• He goes on to say “visibility is a trap” (64) and compares this newer more modern way of imprisoning people to “swarming, howling, masses” as painted by Goya (64) where each human/individual is dissolved
  • “replaced by separated individualities” (65)  – was this not the trend for human society as a whole, over a period of time, and especially true throughout the last century (as seen in The Century of the Self) where individualism became the ideal goal, perhaps driven in part by consumerism, but ultimately a moving away from collective communities?
  • The following seems immensely important: “The Panoptican is a machine for dissociating the see/being seen dyad; in the peripheric ring, one is totally seen, without ever seeing; in the central tower, one sees everything without ever being seen. It is an important mechanism, for it automatizes and disindividualizes power” (65) Again Orwell’s 1984 and then later the TV programme Big Brother, named after the invisible power that rules the dystopian landscape, and all reality TV, seem incredibly prescient  – and it is this aspect of modern humanity that Foucault is describing with what seems to me quite some accuracy, despite the factual questions and his own stated overestimation regarding societal discipline (Wikipeida)
  • Foucault suggests that anyone can be substituted in the tower and whatever motivates that force therefore risks being unregulated, leading to “malice”, “perversity”, or indiscretion defining the power’s aims.
  • He goes on to say the result of panoptic architecture is that it becomes unneccessary to use “force to constrain the convict to good behaviour, the madman to calm, the worker to work, the schoolboy to application, the patient to the observation of the regulations” (66) This is palpably not true since prisons, many of which, especially the Victorian ones, have architecture based on Bentham’s plans and as seen in the Wandsworth Prison documentary, where ‘austerity measures’ have had a notable effect on morale, discipline and mental health in prisoners and staff, who do not always seem in any way all-powerful
  • Perhaps more useful is Foucault’s description of how a panoptic view makes it possible to observe and study, and he uses the example of patients, how it can be used in laboratory settings. “The Panopticon is a privileged place for experiments on men, and for analysing with complete certainty the transformation that may be obtained from them” (67)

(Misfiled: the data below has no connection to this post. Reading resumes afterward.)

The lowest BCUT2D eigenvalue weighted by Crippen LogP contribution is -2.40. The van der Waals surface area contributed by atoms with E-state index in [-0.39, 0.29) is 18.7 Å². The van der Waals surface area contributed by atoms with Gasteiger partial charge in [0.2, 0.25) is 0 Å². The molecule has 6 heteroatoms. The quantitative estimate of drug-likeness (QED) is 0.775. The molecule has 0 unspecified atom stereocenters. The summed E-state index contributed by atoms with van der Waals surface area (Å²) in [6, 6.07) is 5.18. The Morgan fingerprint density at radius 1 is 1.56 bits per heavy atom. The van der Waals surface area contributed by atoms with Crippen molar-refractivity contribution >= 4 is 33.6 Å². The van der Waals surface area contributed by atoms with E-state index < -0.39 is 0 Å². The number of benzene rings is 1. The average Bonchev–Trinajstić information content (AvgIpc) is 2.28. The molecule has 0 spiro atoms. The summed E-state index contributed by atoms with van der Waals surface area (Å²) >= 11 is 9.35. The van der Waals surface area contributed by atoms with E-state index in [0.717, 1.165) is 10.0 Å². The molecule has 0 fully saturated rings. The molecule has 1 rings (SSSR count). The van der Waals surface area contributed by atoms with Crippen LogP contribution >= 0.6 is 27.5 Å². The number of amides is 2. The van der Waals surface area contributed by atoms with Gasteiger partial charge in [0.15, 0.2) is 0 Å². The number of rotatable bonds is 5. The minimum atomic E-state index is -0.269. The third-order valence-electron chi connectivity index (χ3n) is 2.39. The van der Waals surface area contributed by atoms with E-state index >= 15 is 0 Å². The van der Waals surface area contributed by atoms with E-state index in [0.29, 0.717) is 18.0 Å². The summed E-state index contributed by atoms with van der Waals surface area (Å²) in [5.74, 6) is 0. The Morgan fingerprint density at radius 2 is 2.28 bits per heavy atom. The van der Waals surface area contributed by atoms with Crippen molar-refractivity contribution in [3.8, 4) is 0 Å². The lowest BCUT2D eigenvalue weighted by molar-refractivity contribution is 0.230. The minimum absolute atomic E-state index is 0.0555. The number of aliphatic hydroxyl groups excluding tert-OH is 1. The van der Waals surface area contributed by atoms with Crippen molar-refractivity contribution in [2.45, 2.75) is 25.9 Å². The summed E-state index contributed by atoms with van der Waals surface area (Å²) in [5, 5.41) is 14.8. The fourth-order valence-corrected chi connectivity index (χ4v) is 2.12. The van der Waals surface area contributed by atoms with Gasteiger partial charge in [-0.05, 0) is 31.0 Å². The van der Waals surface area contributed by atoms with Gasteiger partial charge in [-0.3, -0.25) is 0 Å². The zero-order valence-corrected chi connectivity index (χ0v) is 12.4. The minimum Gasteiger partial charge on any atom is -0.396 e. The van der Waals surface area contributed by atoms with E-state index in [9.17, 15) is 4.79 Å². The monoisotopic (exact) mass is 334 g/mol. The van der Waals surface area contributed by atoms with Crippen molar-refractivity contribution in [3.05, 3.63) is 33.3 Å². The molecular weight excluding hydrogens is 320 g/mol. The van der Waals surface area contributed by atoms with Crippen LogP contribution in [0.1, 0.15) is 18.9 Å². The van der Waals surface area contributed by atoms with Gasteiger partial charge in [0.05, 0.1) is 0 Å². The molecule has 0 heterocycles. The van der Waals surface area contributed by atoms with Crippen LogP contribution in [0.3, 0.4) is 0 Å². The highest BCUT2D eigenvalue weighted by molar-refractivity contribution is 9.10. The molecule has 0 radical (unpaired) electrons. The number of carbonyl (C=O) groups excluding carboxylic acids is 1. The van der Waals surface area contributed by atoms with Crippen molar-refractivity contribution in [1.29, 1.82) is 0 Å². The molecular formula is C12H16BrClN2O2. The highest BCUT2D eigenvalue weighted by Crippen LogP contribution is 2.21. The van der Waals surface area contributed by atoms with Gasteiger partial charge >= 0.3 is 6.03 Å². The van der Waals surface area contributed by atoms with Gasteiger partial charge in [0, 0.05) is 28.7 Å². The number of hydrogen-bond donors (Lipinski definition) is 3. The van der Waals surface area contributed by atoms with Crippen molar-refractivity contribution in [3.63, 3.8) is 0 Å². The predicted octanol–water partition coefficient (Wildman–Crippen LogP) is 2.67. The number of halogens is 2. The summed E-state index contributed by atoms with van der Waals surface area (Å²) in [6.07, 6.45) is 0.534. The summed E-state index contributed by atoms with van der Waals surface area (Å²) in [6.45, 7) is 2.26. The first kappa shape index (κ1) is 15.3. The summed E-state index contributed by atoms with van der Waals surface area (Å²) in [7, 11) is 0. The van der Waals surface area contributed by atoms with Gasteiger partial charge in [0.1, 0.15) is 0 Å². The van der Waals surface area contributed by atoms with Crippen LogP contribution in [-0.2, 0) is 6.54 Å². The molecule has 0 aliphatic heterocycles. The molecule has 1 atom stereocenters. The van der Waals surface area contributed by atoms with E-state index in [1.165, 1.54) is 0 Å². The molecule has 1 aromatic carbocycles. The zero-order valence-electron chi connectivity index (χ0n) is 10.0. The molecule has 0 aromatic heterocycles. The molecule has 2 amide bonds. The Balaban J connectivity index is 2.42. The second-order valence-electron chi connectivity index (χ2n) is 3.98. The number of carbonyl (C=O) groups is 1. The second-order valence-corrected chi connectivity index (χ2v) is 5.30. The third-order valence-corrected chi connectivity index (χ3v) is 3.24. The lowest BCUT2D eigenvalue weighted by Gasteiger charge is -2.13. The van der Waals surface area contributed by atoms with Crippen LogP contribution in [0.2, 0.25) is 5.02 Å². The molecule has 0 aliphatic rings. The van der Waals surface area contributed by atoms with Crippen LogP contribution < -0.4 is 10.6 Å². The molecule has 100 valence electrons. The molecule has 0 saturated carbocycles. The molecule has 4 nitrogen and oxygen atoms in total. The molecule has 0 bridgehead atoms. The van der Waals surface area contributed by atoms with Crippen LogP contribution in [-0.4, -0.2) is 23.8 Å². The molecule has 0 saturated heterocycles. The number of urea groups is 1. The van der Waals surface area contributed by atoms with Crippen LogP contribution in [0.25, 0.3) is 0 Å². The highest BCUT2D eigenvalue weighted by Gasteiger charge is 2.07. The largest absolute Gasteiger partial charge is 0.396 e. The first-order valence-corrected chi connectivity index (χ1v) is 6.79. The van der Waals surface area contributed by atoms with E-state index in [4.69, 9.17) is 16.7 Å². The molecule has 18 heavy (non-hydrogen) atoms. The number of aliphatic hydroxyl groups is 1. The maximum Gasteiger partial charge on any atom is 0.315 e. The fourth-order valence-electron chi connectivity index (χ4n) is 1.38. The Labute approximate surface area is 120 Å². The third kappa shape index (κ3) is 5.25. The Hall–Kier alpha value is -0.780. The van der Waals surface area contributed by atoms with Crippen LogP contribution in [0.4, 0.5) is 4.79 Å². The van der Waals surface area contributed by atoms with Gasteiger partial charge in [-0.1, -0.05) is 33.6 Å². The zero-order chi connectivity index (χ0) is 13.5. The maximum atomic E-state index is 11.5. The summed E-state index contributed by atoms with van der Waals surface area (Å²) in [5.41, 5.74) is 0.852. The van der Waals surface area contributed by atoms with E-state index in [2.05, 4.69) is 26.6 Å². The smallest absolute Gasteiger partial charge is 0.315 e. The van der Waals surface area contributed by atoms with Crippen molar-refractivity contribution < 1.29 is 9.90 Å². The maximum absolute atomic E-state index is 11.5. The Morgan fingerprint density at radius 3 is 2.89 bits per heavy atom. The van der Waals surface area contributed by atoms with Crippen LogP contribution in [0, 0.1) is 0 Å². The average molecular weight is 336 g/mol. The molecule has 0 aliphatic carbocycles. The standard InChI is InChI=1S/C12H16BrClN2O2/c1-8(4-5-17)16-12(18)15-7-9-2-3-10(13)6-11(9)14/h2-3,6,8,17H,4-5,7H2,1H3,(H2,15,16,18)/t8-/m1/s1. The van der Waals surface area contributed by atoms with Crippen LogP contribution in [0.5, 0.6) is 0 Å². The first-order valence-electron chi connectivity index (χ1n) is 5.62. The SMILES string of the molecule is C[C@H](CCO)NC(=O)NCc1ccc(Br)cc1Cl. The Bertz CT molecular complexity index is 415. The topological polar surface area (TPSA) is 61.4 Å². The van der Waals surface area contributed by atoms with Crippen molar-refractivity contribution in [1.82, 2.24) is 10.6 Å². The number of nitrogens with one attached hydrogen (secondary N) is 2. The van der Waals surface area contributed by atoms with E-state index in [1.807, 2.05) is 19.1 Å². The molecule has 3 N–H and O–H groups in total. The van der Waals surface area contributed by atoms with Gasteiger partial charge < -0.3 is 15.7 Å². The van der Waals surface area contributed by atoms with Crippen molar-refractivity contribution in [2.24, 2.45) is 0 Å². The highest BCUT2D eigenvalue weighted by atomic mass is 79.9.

• The overriding discussion in this article refers to power relations, and relates to Hegel’s Master/Slave dialectic, exploring how in modern times, as compared to the medieval practise of public display of torture for instance, the ‘master’ uses vision as a means of power over the ‘slave’. He restricts vision for the slave counterparts while at the same time creates an illusion of omnipotence, which he uses to keep the ‘slaves’ docile – in Foucault’s description
  • In the following article, refugees are said to be housed in the most humane way possible, in an underused Dutch prison building. In the photographs it is possible to recognise some elements of panoptic architecture,  namely the central open space surrounded by small boxes in which refugees will live. Even so, this seems preferable to the current, limited Calais provision of packing creates which offers little protection from heat and cold, no communal areas and renders the inhabitants ‘goods’ or ‘commodities’ that have nowhere to be. It would be interesting to find out from the people living in either place how they feel about the architecture of their surroundings.
  • From a societal structure point of view, Foucault’s statement about being “less Greek than we believe” sounds accurate. “We are neither in the amphitheatre, nor on the stage, but in the panoptic machine, invested by its effects of power, which we bring to ourselves since we are part of its mechanism”. (70) Considering the way in which people offer up their entire lives online willingly, he does seem to have a point, although perhaps not in the way he imagined. Which is why Amalia Ulman’s project where she presented an aspect of herself within a frame so common in modern reality, ‘tricking’ her friends and followers into believing she’d bought into a certain type of social media activity, has touched such a nerve. (It seems a terrifically cynical and psycologically questionable approach to me, still.)
  • It is always a souce of immense horror that the state feels able to sponsor torture whereever it takes place, openly or privately and in fact, as pointed out in the self-professed ‘opinion peice’ on Wikipedia, public torure is probably more honest than the secretive approach that occurs today. Which I think is Foucault’s point. The moral highground we take today is misplaced since aspects of our own systems are so morally unsound for different reasons to the older practises.

John Searle on Foucault and the Obscurantism in French Philosophy

Security, Territory, Population, p.48-50 (2007)





Evans, J. and Hall, S. (1999). Visual culture. London: SAGE Publications in association with the Open University.

Evans, J. and Hall, S. (1999). Visual culture. London: SAGE Publications in association with the Open University.

Michel Foucault – Beyond Good and Evil: 1993 Documentary Explores the Theorist’s Controversial Life and Philosophy